First Reading for Geographical Indications (Wine and Spirits) Registration Amendment Bill
Wednesday 23rd March 2016
Article written by: Nadia Ormiston
The long awaited Geographical Indications (Wine and Spirits) Registration Amendment Bill (the “Bill”) which amends the Geographical Indications (Wines and Spirits) Registration Act (the “Act”) passed its first reading in Parliament on 17 March 2016 and has been referred to the Primary Production Committee for review and submissions.
The Bill addresses issues identified with the Act, which was passed in 2006 but never brought into force. Once implemented, the Act will enable geographical indicators (GIs) for wines and spirits to be registered in New Zealand through a registration regime administered by the Intellectual Property Office of New Zealand (IPONZ) (similar to the current trade mark registration regime). New Zealand is part of a growing trend in protecting GIs through such a registration system.
GI’s indicate the geographical origin of goods that have a given quality, reputation or other feature attributable to their geographical origin. The GI registration regime protects the interests of consumers of wine and spirits by providing assurance that the product using a registered GI originates from the area to which the GI relates.
The ability to register regional names, such as MARLBOROUGH and MARTINBOROUGH, ensures that the qualities and reputations associated with products from these regions are maintained. A GI register will also make it easier for exporters to promote and protect their wines and spirits abroad, which is intended to aid the growth of New Zealand’s wine exports. This is pertinent to New Zealand winemakers as wine exports have grown significantly since the Act was passed, with the total value of exports reaching $1.42 billion for June year end 2015 (New Zealand Winegrowers Annual Report 2015).
Who can use a NZ GI for wine or spirits?
For a wine to be labelled with a New Zealand registered GI, at least 85% of the wine must come from grapes harvested in the region to which the GI relates (the 85% rule). Under the Act, there is no restriction on where the other 15% of wine must originate from. However, the Bill amends this to provide that where a wine is labelled with a New Zealand registered GI, all the wine must be made from grapes harvested in New Zealand. For spirits, the entire spirit must have originated in the geographical origin to which the registered GI relates.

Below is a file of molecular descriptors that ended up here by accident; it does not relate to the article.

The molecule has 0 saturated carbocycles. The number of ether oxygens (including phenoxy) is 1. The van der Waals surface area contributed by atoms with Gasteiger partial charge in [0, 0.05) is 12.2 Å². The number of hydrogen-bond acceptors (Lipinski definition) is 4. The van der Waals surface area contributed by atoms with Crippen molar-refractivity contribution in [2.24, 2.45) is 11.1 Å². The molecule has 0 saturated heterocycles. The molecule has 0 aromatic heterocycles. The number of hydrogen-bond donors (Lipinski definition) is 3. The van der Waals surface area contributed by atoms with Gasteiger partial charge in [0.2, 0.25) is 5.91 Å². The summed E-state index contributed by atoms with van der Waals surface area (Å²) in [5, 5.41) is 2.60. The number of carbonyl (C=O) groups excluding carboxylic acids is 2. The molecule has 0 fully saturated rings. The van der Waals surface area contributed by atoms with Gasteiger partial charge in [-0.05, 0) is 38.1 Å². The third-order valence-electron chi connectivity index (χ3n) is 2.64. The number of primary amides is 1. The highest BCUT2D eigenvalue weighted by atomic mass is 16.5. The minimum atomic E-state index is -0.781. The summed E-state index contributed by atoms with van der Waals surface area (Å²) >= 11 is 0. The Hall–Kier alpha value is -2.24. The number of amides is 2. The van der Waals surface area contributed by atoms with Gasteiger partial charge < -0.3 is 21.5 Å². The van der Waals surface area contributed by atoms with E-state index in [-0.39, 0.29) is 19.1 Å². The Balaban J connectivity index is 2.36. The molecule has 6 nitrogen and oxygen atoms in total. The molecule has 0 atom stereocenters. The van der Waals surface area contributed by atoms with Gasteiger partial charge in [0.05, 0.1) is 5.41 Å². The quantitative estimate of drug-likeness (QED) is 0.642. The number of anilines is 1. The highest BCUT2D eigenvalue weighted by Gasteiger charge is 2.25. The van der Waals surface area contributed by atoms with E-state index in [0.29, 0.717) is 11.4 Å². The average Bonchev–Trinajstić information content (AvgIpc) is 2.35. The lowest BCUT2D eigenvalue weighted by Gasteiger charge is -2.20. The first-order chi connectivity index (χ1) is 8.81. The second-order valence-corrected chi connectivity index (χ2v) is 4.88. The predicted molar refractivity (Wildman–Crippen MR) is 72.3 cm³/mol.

GI users must also adhere to any other restrictions placed on the GI.
The Act goes further than protecting GI’s alone as it also prohibits use of the words “kind”, “type”, “style”, “imitation”, or any similar word or expression in conjunction with the GI.
There is no direct means to enforce a GI registration under the Act. Instead, the Act makes a breach of a restriction on the use of a GI, an automatic breach of section 9 of the Fair Trading Act 1986 (the section prohibiting misleading and deceptive conduct in trade). Complaints under the FTA are investigated by the Commerce Commission, this allows for both rights holders and members of the public to complain directly to the Commerce Commission.
What GI’s can we expect to see?
Certain GI’s will be automatically registered once the register is implemented, these are: NEW ZEALAND, NORTH ISLAND, and SOUTH ISLAND. These GI’s cannot be removed from the register or altered, and do not require renewal. Those presently using these GI’s will need to be aware of the restrictions for use
All other GI’s will need to be applied for by ‘interested’ parties, and renewed every 10 years. NZWine has already indicated that they will pay the New Zealand application fees to register 29 priority New Zealand regional names as GIs.
Foreign GI’s may also be registered under the regime. This means we may see applications for international GI’s such as “Scotch Whisky”, “Champagne” and “Bordeaux”. However, the Ministry of Business, Innovation and Employment (MBIE) anticipates that there will not be a large number of foreign GI applications, and has indicated that they expect to see only ten in the first two years following implementation of the regime. To be eligible for registration as a GI in New Zealand, the foreign GI must also be protected in its country of origin, and not have fallen into disuse in that country.
Process for registration
The process for an application and registration of a GI is likely to operate like the present trade mark system where an interested party makes an application to the Registrar accompanied with an application fee. The Registrar will then examine the application in accordance with the regulations. This should include an opposition period for the public to oppose registration of a GI. However, the draft regulations and proposed fee structure are yet to be released for consultation, so we can expect to see some debate once these are released.
In the meantime, IPONZ has created a new webpage to keep us updated about GI’s and the registration process.
This article is intended to summarise potentially complicated legal issues, and is not intended to be a substitute for individual legal advice. If you would like further information, contact one of our trade mark specialists.